BBC pulls funding from David Walliams project after X-rated comments on BGT

BBC pulls funding from David Walliams project after X-rated comments on BGT

The BBC has reportedly pulled funding from a project involving David Walliams, following his inappropriate comments on Britain's Got Talent, according to High Court documents.

The comedian claims the Corporation withdrew money for an animated series of his 2011 book Gangsta Granny due to "negative publicity", Daily Mirror reported. This is part of his £10million legal fight with BGT production company Fremantle.

David, 52, left the ITV show last November after explicit off-screen remarks about contestants leaked. He says he was unaware they may have been recorded and transcribed, and that Fremantle broke data protection rules.

But sources point to the fact that in April 2018, BGT announced all cameras "would now be rolling 24/7".

The BBC has adapted seven of the star's best-selling children's books in the past 11 years. The most recent was last December's Gangsta Granny Strikes Again, starring Walliams, Sheridan Smith, Kevin Bishop and Griff Rhys Jones.

The Gangsta Granny series is in development but yet to be commissioned by the BBC. It was able to secure extra funding, as well as the BBC's initial contribution, which predated the BGT row.

BBC sources declined to say whether it would be commissioned or not. But insiders close to David insist the series is going into production soon and will be broadcast on the BBC.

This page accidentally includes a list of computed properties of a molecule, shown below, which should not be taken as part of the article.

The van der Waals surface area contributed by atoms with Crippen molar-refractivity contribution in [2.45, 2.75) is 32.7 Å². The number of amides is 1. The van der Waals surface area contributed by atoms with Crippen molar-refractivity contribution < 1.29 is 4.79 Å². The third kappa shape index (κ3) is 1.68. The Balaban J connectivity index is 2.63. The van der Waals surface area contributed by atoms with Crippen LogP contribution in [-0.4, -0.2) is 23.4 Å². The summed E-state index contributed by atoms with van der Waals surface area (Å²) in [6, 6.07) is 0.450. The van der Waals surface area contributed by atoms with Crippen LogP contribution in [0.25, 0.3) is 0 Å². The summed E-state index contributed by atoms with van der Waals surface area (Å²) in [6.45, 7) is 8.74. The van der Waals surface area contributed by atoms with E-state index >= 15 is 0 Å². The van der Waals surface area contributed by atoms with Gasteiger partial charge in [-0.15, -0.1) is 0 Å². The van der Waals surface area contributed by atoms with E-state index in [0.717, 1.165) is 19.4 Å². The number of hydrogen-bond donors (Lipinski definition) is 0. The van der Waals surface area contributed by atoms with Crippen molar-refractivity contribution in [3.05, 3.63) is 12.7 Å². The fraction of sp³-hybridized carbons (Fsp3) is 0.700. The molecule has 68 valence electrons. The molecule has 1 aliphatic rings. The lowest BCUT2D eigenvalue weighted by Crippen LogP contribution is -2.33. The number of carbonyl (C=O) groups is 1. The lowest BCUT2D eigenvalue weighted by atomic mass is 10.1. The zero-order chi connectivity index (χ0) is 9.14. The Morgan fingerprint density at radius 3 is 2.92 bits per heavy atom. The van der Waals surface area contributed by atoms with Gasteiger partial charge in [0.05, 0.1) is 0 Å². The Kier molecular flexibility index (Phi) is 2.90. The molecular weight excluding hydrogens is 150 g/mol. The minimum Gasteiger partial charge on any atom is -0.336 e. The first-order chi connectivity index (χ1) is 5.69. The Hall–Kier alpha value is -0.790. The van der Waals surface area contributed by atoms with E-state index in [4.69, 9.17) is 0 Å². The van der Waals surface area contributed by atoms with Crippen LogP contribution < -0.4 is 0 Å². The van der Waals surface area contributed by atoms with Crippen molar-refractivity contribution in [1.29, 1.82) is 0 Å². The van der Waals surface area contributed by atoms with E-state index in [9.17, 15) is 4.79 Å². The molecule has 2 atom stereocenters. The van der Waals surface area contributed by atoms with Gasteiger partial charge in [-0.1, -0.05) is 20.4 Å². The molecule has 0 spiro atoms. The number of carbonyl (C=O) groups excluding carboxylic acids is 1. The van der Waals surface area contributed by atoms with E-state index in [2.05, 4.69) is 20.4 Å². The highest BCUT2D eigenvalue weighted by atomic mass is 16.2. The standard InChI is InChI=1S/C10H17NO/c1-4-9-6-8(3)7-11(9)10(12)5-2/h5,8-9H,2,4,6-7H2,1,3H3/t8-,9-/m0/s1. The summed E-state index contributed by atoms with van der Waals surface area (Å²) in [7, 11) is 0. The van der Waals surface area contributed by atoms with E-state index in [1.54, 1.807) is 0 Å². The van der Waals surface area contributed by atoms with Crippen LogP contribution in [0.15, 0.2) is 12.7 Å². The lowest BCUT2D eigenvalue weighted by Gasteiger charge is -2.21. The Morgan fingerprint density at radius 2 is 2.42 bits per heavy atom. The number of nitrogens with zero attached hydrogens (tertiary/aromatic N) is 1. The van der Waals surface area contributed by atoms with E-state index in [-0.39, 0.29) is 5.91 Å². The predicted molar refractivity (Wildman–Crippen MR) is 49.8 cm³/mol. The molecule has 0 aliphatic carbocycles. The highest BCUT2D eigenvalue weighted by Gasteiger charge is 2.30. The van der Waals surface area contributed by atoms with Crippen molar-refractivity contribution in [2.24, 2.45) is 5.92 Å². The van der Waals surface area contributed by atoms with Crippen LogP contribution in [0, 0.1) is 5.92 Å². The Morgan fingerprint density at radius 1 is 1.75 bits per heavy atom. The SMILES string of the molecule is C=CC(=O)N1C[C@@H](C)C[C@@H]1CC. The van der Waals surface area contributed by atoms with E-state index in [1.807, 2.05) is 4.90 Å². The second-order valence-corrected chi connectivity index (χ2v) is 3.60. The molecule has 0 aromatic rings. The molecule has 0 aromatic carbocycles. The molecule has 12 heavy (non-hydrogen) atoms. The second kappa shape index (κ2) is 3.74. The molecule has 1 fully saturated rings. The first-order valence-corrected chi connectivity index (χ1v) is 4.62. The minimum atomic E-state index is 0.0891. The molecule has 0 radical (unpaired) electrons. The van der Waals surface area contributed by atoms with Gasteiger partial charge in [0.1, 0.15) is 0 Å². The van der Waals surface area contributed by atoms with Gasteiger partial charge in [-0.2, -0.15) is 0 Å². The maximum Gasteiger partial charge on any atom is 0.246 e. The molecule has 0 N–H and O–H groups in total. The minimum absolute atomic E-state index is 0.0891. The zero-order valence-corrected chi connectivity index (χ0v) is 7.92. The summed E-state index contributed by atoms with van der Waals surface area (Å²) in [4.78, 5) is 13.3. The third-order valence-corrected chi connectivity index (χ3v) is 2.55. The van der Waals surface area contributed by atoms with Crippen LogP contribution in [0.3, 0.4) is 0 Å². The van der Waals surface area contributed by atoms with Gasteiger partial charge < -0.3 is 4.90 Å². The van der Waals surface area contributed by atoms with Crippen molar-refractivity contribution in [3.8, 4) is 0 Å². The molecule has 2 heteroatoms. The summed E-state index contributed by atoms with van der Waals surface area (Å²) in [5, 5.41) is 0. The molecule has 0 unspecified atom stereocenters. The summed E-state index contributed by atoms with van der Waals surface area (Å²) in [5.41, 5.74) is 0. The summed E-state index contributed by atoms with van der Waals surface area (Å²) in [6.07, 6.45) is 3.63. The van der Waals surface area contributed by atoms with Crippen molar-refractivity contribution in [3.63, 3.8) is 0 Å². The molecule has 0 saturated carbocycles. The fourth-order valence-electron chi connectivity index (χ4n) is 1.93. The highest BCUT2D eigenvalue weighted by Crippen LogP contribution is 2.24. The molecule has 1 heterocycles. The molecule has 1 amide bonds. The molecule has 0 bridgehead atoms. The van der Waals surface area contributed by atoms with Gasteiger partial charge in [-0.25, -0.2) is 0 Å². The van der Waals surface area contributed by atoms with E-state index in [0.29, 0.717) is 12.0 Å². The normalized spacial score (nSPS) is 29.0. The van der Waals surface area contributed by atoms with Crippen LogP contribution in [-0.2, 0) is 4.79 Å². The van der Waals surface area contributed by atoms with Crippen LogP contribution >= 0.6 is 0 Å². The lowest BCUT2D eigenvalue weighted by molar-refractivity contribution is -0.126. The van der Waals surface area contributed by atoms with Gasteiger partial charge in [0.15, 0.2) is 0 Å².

"David remains the best-selling children's author in the UK and the animation is progressing as expected," a source close to the star said.

His lawyer has submitted documents stating that other non-BBC adaptations of his books have been cancelled.

The documents also suggest that "schools, libraries and shops have removed his books" following the leaks, leading to a drop in his sales and royalties income. Fremantle expressed its hope to "resolve the matter amicably", but stated it would "robustly defend" itself if necessary.

OK! has approached BBC Studios for comment.

David also says he had suicidal thoughts after his leaked remarks were made public. The documents reportedly details of a draft report by Dr Mark Collins, a retired consultant psychiatrist and practicing psychotherapist, who has treated David.

It said the leak of the transcript had “a profound, severe and, at times, very worrying effect on (David’s) mental health.”

Dr Collins also said that David “is plagued by uncontrollable negative thoughts”, including “active suicidal thoughts” and revealed he is “on heavier doses of medication than at any time during my being his consultant psychiatrist”.

* This article was crafted with the help of an AI engine, which speeds up OK!'s editorial research and applies it to article templates created by journalists in our newsrooms. An OK! editor reviewed this content before it was published. You can report any errors to [email protected]

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